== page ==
In feedlots, major fly breeding areas include: 1) fence lines where manure mixed with wet soil accumulates; 2) along feeding aprons where, because of the slope of the aprons, moisture and manure accumulate; 3) at the edges of potholes, in pen corners, and around gates; 4) along pen drainage channels or edges of holding ponds at the water-soil interface, unless it is sloped enough to drain and dry quickly; 5) along the sloping edges of mounds where moisture runoff occurs; 6) around waters if leakage or spillage occurs; 7) at the edge of and under feed bunks; 8) in and around feed handling facilities if the feed becomes wet; 9) at the edges of stored manure, if the edges are loosely packed and wet; and 10) at the edge of silage and haylage.
In addition, excessive moisture may provide fly breeding areas under round bales, in and around old hay or straw stack butts, and in sick pens and horse stables if hay or straw bedding is used.
Several different pest management strategies can work together to help eliminate fly problems in and around livestock facilities. Sanitation is the most important single part of a fly management program. To be effective, sanitation may need to be supplemented with insecticide sprays and baits, and/or biological control agents such as parasitoids (parasitic wasps).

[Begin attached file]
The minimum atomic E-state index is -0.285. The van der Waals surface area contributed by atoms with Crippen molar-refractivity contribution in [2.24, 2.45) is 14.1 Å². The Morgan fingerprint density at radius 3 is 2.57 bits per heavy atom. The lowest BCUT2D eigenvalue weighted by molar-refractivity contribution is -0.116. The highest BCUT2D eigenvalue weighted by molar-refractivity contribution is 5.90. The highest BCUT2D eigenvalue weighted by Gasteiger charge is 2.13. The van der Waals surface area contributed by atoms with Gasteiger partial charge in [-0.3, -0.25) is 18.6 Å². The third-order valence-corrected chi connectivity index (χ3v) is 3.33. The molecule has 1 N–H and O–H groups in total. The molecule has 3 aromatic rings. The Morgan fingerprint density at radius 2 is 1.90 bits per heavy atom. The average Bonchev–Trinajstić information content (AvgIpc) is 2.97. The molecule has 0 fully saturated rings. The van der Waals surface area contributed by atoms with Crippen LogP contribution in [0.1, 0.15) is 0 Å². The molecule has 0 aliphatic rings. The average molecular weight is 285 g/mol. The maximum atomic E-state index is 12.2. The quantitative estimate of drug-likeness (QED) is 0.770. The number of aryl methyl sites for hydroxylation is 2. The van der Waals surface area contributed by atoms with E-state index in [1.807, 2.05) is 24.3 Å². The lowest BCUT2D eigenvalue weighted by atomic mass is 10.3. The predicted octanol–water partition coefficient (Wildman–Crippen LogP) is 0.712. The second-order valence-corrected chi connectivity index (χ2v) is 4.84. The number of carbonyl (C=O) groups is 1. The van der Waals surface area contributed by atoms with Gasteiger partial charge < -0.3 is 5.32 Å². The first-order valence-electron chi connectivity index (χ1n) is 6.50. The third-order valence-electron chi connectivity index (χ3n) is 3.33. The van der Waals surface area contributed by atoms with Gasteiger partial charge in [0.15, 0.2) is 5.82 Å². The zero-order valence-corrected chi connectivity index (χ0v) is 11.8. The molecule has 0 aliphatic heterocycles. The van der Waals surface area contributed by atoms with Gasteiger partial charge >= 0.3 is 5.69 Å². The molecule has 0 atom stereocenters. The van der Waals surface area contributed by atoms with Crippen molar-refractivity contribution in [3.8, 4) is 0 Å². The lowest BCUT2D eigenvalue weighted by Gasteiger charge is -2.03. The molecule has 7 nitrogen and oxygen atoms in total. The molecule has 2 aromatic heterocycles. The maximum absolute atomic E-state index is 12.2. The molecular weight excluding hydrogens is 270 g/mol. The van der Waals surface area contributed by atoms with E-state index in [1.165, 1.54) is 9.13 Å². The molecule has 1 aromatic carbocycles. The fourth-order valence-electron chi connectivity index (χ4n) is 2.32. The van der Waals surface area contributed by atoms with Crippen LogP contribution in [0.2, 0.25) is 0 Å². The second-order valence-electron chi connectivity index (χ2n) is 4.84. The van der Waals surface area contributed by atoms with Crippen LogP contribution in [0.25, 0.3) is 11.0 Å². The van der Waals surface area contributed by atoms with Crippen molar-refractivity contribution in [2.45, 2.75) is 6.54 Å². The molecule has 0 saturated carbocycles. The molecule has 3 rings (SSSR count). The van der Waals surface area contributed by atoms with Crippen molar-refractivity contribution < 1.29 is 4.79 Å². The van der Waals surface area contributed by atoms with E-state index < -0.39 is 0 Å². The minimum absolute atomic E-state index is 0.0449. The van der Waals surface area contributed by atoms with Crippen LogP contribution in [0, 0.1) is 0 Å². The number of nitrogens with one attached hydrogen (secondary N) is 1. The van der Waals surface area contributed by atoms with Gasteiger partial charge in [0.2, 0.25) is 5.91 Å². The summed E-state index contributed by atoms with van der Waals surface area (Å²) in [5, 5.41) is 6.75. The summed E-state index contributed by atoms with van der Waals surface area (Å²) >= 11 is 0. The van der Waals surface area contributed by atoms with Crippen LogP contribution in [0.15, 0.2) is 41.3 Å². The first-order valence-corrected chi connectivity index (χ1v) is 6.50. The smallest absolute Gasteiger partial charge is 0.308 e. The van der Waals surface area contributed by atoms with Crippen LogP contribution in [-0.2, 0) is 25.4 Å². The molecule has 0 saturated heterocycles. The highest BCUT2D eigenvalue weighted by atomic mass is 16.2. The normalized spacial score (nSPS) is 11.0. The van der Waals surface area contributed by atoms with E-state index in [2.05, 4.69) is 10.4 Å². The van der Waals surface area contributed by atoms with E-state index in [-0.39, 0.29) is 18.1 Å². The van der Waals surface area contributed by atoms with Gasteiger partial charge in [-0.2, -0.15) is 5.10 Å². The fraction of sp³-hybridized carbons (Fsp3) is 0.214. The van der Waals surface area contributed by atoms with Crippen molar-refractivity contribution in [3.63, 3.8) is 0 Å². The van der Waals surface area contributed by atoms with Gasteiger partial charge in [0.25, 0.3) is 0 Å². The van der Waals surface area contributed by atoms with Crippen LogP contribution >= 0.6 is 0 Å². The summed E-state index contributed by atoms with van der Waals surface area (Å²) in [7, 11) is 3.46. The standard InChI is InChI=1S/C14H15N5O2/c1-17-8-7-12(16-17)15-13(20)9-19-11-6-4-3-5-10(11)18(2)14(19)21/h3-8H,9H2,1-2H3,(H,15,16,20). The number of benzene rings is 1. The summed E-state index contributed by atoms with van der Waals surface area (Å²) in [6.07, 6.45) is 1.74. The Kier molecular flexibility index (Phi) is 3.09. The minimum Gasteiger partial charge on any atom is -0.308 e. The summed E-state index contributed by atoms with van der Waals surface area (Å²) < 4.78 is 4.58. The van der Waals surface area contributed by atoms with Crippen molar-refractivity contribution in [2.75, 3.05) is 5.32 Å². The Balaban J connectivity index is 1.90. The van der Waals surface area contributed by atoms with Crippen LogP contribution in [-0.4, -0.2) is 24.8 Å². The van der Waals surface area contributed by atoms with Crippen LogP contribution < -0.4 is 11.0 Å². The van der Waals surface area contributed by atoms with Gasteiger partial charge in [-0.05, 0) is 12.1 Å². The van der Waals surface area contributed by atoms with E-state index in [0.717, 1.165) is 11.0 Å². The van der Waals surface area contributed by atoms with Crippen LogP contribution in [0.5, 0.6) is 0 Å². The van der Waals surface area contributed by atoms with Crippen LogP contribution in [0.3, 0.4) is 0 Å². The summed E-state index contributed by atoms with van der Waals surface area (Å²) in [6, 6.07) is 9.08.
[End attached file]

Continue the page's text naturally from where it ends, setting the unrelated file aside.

Reduction of fly breeding areas in feedlots is dependent primarily on manure management and keeping the lots dry. Mounds are a key element in this process. They should be built and maintained to provide a dry area for the cattle and drainage for the excess moisture to move from the pens to the drainage system. During wet periods, the wet edges of the mounds can be scraped out into the lot in a thin layer to facilitate rapid drying.
Maximum stocking rates create tramping action that helps in drying. The lots also can be dragged periodically which helps maintain a dry surface. The area behind the feeding apron should be scraped at two week intervals and either removed or spread out in the lot for rapid drying. Drainage systems should be maintained with enough slope to move the moisture to the holding ponds rapidly which allows for rapid drying.
Haylage and silage piles may have drainage at the edges. The seepage provides an excellent fly breeding site. Covering this seepage area with black plastic should create enough heat to kill the developing fly larvae.
If manure is used as fertilizer and spread directly on farm fields, care should be taken to spread the manure thin enough for rapid drying. If the manure is spread at depths of 3-4 inches or more and enough moisture is present, it may allow fly breeding.
Water tanks should be surrounded by a concrete apron and equipped with a drain line, to facilitate cleaning without creating a muddy area in the lot. Float valves on waterers should be protected to prevent animals from causing an overflow. Livestock pens usually have enough organic matter present to create a fly breeding area wherever water accumulates.
Feedlots designed or modified to meet the Environmental Protection Agency’s pollution runoff standards can have an additional fly breeding area in the debris basin. The purpose of the debris basin is to intercept the feedlot runoff, allow the solids to settle and channel the liquids into the holding pond. The basin should be sloped enough to prevent water from standing and provide quick drying. Solids should be removed regularly to prevent fly breeding.